• R4s : if there are more than 4 standard deviations between the two results, we reject; but,
  • 41s : si tenemos 4 resultados seguidos fuera de 1 desviación estándar con el mismo signo, rechazamos; si no,
  • 10: if we have 10 results on the same side of the expected value, we reject; otherwise, we accept the series.

Each of these rules points to a different error detection mechanism. Thus, using only a 12s, we would find that 4.6% of the series would be wrongly rejected (since statistically it corresponds to the probability of the tails that are outside 2s), while a 13s rule would possibly be too permissive and we could end up accepting some intolerable error (for example, a systematic error that took the results beyond 3 standard deviations, would still give 50% “acceptable” and 50% “unacceptable” results). By combining them, we strengthen the ability to detect both increases in imprecision (random error) and the appearance of systematic errors. By entering several consecutive data, as in 22s and R4s , the ability to detect relevant deviations from the expected value or imprecision is strengthened.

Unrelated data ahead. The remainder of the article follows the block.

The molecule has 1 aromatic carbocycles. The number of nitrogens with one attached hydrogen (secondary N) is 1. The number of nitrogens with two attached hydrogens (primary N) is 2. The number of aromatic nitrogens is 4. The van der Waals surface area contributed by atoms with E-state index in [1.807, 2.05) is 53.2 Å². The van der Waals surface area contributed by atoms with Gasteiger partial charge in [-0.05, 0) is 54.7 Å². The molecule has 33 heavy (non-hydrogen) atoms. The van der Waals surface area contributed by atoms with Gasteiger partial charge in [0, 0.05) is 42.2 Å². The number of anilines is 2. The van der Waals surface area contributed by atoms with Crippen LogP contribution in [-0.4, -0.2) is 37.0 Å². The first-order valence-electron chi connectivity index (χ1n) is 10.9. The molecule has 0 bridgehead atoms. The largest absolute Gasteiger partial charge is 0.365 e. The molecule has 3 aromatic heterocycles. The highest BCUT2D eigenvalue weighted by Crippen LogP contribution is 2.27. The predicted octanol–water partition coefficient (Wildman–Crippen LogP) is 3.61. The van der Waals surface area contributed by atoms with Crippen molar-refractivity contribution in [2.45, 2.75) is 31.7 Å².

Not all rules must be applied systematically, but it is the laboratory that decides which rules to apply taking into account the number of controls available, the cost of the analysis procedure, the frequency with which it is performed, the risk of false rejection or the probability of detecting intolerable errors. It is common to consider the breach of the 12s rule as a warning (it does not generate rejection of the series) and to gradually incorporate additional rules such as 22s and R4s until reaching the appropriate level of error detection and limitation of false rejections.

The use of controls during the measurement process and their correct interpretation in the context of laboratory work is one of the most powerful tools available to the laboratory manager to assess the quality of the results provided. Sinatech has multiparametric control material to help in this task and help the oenological laboratory to provide reliable and precise results and its Dionysos system incorporates tools for the automatic application of different control rules and graphics that support their correct interpretation.

Imagen de una gráfica de Westgard

References: (Official webpage)).